Modern Chinese restaurant Yue Bai specialises in refreshing renditions of heritage dishes rooted in ancient traditions. But it is not just its menu that embodies classical Chinese culture with a contemporary twist; its interior setting also reflects chef and co-owner Lee Hongwei’s passion for his native culture – particularly Chinese poetry, art, calligraphy and philosophy – and his appreciation for modern perspectives.
Opened in December 2022, the restaurant located on Duxton Road took about six months to design. Leading the project was Tan Hui Ee, director of local design firm Two by Four.
The Inspiration Behind Yue Bai
Tan says that she knew the space needed to reflect the care and thought that Chef Hongwei puts into each dish. “The dishes are light but they also have an incredible depth of flavour. I wanted to create an interior that reflected that sophistication, a space that does not shout for attention but instead, offers its guests an intimate dining experience,” she adds.
She drew inspiration from the name “Yue Bai”, which is a classical Chinese phrase that describes the colour of moonlight; “Yue Bai” also evokes a sense of tranquillity and comfort. With her design plan, Tan hoped to create a calming and ethereal place where diners could, as they closed the door behind them, leave the stresses of city life and life behind as they step into a new realm. “We knew from the start that we wanted a minimalist design and a controlled colour palette, but at the same time, the space needed to be warm and welcoming,” Tan shares.
“We decided to use light wood throughout the restaurant, but we explored different manipulations of the material to achieve different textures. A subtle plaster render wall provides a neutral backdrop, but the same is also highlighted in other areas of the venue through the use of lighting, which is the third design element employed in the space,” says Tan.
Chef Hongwei’s menu embraces seasonality and is guided by the ancient wisdom of enhancing wellness through nourishment; Tan wanted the design of the restaurant to reflect this. She envisioned a “contemplative space which sets the stage for a restful moment, so that one can fully appreciate the delicate flavours of the chef’s cuisine”.
The project posed a couple of challenges along the way, Tan explains. “The restaurant spans two shophouses, one of which was quite narrow. The two spaces were only connected via one doorway, and no other openings could be created on the party wall. We also discovered that the existing ceiling was not fire-rated, so we had to make changes to the design to accommodate the reduced ceiling height.”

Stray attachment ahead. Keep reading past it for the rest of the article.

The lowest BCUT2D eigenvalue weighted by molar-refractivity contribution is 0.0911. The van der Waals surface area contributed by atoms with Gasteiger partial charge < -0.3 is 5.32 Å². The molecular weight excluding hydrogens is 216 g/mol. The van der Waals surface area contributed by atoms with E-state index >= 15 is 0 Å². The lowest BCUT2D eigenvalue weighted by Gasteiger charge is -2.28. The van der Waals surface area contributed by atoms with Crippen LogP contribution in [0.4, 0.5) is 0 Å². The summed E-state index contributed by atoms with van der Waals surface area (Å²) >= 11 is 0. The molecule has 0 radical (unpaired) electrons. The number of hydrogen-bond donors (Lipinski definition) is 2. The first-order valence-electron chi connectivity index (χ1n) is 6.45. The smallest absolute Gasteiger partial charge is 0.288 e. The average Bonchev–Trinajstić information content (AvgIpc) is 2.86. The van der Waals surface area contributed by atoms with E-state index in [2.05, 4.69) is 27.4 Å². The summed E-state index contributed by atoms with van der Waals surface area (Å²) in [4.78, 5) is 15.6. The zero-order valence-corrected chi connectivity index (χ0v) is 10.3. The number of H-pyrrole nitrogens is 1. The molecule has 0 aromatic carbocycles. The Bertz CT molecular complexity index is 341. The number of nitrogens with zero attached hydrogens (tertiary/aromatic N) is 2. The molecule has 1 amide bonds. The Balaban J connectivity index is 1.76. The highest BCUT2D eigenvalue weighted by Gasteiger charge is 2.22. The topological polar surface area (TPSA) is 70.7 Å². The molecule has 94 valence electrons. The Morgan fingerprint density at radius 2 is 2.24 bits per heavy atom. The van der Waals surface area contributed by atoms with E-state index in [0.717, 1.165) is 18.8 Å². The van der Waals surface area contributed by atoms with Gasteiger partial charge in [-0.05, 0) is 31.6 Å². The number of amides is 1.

Treasures of artistic expressions
Tan worked with Vermillion Lifestyle to acquire suitable artworks to display in the restaurant. It is still a work-in-progress, but the goal is to showcase works of Asian artisans and to celebrate design and craftsmanship.
Diners will notice an excerpt from the ancient Chinese medical text called the Huangdi Neijing, on the walls of the main dining hall. Tan says that the text embodies the philosophy of Chef Hongwei’s cuisine.
The chef also practises calligraphy, and this design gesture serves as a nod to his love for the art form.
A modern Chinese painting by pioneering Singaporean artist, Goh Beng Kwan, graces the private dining room.
When conceptualising the interior design of the restaurant, Tan thought about creating an experience similar to meandering through a traditional Chinese garden under the moonlight. She came up with the “moon gate”, an opening in one of the walls that frames the view to the street and through which natural light streams.
“This circular opening is a traditional architectural element in Chinese gardens,” she points out. “Besides being an obvious reference to the name of the restaurant, the moon gate creates spatial depth to the interior and functionally allows the private room to be used as an extension of the main dining room.”
Yue Bai features three dining areas – intimate booth seating, a communal dining hall with a flexible seating arrangement, and a private dining room. “These spaces are designed to flow seamlessly into one another while creating distinct spatial experiences,” says Tan, adding that they are where cherished bonds are forged over nutritious food that comforts through the familiar tastes of home.